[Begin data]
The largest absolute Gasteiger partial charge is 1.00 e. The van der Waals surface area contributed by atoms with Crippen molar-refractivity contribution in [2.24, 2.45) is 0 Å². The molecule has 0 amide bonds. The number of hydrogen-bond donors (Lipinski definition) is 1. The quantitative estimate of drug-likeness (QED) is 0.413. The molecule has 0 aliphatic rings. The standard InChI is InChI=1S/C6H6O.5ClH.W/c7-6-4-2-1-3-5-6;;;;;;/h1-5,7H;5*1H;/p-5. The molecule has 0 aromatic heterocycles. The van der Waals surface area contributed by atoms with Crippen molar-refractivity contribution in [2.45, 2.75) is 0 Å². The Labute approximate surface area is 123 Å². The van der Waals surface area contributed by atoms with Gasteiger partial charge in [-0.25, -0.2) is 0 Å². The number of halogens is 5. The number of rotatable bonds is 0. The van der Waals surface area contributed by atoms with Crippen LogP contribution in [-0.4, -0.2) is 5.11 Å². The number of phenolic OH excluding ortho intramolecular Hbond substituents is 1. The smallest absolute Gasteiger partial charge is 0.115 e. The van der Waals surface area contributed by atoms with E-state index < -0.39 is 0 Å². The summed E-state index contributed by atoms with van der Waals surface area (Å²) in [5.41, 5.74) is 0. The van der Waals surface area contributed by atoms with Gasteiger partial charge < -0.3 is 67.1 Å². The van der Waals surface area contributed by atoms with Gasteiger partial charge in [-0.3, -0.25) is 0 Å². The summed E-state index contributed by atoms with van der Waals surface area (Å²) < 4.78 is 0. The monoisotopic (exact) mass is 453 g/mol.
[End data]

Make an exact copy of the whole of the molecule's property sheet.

The largest absolute Gasteiger partial charge is 1.00 e. The van der Waals surface area contributed by atoms with Crippen molar-refractivity contribution in [2.24, 2.45) is 0 Å². The molecule has 0 amide bonds. The number of hydrogen-bond donors (Lipinski definition) is 1. The quantitative estimate of drug-likeness (QED) is 0.413. The molecule has 0 aliphatic rings. The standard InChI is InChI=1S/C6H6O.5ClH.W/c7-6-4-2-1-3-5-6;;;;;;/h1-5,7H;5*1H;/p-5. The molecule has 0 aromatic heterocycles. The van der Waals surface area contributed by atoms with Crippen molar-refractivity contribution in [2.45, 2.75) is 0 Å². The Labute approximate surface area is 123 Å². The van der Waals surface area contributed by atoms with Gasteiger partial charge in [-0.25, -0.2) is 0 Å². The number of halogens is 5. The number of rotatable bonds is 0. The van der Waals surface area contributed by atoms with Crippen LogP contribution in [-0.4, -0.2) is 5.11 Å². The number of phenolic OH excluding ortho intramolecular Hbond substituents is 1. The smallest absolute Gasteiger partial charge is 0.115 e. The van der Waals surface area contributed by atoms with E-state index < -0.39 is 0 Å². The summed E-state index contributed by atoms with van der Waals surface area (Å²) in [5.41, 5.74) is 0. The van der Waals surface area contributed by atoms with Gasteiger partial charge < -0.3 is 67.1 Å². The van der Waals surface area contributed by atoms with Gasteiger partial charge in [-0.3, -0.25) is 0 Å². The summed E-state index contributed by atoms with van der Waals surface area (Å²) < 4.78 is 0. The monoisotopic (exact) mass is 453 g/mol.